3. Visit museums, go to the theater and take advantage of every event happening in town
When I first got here, every other day our mail box was full with promotional packages and flyers. They always included all kinds of free newspapers. At first, I read the newspapers to practice my German, but I quickly realized that they gave me access to a lot of cultural information. Between the district journal, the city newspaper, the region’s newspaper, I discovered events, coffee shops, new stores opening… I would clip the pages, text a friend and go, alone or accompanied. I also of course, mostly at the beginning did all the touristy things people do when discovering a city. But the most wonderful thing is I had the time to try all these things, even things I thought i might not like, I tried, just because I could. I attended music festivals, went to exhibition openings (I still do that a lot), got out of my comfort zone. I also attended DIY workshops and book binding workshops. Now some of you might say: ok but this can get very expensive. Sure, depending on where you live. I was less likely to do this in Canada where everything is expensive when it comes to culture. Vienna luckily has a LOT of free events. But most museums for instance have a free evening where they usually also open longer. Theater tickets can be purchased on promo, or hey, just buy a last minute standing ticket. Most galleries are free (everywhere I’ve been in the world) and if not, make sure you know when the openings are, then it’s definitely free entrance and you get to hear the curator or the artist talk about the work.
4. Talk to people and create something
One of my accomplishments I would say, is the day I loosened up and talked to the very friendly bookshop manager about an association I am volunteering for. I was actually looking for a book to read for the book club of that association and she suggested a very good one. But then, just like that she said “You know if you want to start a book club, I could help you out and provide you with the space to host it”. My book club was born. I love reading and sharing my impressions of certain books afterwards. I had the time and the will, so I simply said yes and launched it. She was a great help but I also learned a few things, I had to create a social media account and page, animate it, organize the event and chose the book, try to find people. The first meeting went very well and I am very excited for the second one. It’s amazing the things that can happen when you’re open to them and have the time.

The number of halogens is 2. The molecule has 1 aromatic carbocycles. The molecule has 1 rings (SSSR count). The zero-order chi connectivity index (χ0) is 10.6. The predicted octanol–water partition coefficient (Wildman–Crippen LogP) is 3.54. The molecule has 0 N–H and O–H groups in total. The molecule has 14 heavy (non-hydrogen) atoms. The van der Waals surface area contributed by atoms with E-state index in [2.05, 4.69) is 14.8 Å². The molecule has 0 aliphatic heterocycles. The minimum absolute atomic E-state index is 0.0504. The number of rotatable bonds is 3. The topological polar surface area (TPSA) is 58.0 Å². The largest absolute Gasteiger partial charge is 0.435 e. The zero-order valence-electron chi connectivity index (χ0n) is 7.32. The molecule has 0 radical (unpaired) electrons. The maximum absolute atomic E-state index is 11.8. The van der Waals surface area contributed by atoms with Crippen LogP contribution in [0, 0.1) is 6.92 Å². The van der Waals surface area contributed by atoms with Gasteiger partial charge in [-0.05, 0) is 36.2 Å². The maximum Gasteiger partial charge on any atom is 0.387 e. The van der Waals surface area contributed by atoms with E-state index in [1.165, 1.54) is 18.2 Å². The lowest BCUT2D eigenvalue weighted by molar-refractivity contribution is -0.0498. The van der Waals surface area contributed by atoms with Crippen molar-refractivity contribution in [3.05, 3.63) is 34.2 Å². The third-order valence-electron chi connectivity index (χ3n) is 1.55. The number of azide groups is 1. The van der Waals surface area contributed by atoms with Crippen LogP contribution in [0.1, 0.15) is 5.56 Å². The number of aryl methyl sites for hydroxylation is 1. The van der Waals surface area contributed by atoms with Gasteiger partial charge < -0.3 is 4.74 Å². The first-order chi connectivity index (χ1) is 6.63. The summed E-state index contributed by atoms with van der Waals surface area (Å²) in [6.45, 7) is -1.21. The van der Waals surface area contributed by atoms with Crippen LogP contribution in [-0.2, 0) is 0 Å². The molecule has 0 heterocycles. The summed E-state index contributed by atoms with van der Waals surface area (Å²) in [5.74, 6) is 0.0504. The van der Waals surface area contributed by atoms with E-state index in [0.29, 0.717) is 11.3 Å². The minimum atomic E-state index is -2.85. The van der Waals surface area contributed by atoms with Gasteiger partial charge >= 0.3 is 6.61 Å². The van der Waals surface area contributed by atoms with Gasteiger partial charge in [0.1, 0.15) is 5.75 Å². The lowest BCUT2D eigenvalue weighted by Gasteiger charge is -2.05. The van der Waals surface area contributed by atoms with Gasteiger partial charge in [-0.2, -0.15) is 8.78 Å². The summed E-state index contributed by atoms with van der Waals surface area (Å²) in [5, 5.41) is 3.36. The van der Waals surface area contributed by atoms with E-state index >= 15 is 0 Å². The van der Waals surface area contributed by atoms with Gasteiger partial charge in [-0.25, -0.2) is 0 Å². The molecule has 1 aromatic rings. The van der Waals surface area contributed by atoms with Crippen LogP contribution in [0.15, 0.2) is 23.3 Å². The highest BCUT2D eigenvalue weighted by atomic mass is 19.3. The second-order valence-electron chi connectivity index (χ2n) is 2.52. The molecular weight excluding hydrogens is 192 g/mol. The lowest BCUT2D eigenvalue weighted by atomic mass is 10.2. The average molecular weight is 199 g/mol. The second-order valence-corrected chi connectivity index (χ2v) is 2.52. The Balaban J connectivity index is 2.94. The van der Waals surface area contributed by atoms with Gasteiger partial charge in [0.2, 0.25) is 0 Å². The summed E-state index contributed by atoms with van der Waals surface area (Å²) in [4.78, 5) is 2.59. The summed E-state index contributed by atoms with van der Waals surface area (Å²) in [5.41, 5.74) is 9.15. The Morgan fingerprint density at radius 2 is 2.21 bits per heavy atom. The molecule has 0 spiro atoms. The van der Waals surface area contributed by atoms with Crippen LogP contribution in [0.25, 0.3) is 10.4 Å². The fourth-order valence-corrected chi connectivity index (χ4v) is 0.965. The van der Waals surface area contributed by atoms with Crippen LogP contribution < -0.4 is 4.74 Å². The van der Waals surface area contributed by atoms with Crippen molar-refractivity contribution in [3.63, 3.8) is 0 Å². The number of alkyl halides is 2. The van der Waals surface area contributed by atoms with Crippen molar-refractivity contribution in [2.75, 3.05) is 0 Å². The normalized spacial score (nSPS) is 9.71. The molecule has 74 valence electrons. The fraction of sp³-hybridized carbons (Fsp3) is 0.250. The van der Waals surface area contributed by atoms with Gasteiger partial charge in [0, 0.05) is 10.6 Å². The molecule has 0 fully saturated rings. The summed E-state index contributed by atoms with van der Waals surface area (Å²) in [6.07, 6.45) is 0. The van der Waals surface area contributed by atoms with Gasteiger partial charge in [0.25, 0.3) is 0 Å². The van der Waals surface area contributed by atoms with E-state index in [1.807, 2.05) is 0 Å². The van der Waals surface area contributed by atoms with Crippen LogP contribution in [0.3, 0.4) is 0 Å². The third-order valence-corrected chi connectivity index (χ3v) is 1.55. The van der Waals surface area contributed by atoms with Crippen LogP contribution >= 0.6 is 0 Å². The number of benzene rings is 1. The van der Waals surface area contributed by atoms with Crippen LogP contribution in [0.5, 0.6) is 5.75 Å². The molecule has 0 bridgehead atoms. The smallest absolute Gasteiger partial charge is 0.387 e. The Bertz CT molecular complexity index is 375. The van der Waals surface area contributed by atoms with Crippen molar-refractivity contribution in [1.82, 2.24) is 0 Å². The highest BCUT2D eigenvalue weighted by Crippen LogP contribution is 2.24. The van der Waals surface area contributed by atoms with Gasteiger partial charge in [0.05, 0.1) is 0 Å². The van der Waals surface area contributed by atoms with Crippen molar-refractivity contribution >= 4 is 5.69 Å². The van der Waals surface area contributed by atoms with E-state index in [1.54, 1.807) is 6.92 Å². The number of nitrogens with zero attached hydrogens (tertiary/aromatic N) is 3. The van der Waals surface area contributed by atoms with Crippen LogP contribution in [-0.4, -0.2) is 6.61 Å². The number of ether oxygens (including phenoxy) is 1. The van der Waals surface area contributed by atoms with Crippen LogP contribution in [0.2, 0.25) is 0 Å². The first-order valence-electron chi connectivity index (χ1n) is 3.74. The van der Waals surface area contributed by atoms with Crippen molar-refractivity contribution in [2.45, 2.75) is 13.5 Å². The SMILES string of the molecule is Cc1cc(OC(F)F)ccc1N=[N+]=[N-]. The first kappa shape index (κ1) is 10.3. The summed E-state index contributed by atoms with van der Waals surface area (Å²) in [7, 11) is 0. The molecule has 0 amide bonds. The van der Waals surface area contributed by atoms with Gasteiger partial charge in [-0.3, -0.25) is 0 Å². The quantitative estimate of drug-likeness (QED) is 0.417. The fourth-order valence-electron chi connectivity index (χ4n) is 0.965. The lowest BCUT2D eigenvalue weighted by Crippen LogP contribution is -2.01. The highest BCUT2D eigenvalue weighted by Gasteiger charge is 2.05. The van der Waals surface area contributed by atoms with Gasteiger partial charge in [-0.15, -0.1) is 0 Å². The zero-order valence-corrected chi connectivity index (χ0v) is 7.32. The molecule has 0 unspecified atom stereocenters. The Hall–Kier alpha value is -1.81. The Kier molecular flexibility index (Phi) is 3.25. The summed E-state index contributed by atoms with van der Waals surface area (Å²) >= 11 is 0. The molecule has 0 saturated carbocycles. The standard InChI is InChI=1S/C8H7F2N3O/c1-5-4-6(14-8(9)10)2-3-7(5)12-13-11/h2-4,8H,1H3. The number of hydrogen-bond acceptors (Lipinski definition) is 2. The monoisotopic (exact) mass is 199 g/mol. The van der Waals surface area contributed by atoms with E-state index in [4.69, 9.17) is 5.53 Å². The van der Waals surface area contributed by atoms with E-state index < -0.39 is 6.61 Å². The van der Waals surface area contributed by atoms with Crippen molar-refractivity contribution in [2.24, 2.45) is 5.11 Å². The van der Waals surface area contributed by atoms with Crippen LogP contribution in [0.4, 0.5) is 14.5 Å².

I actually started thinking about all the things I did in Vienna when I started panicking about the gap on my resume. How could I justify that time, besides the fact that I lived temporarily in a foreign country? Well the list of things actually made me feel way better. Not only did I actually LIVE Vienna, discovered and still am discovering all it has to offer, but I also gained soft skills and lived experiences that are absolutely unique and from which I can extrapolate all kinds of working skills. I met people whose friendships will last way longer than the time I lived here, and I practiced my German!
How did you keep busy when you were the follower? What great experiences came out of it?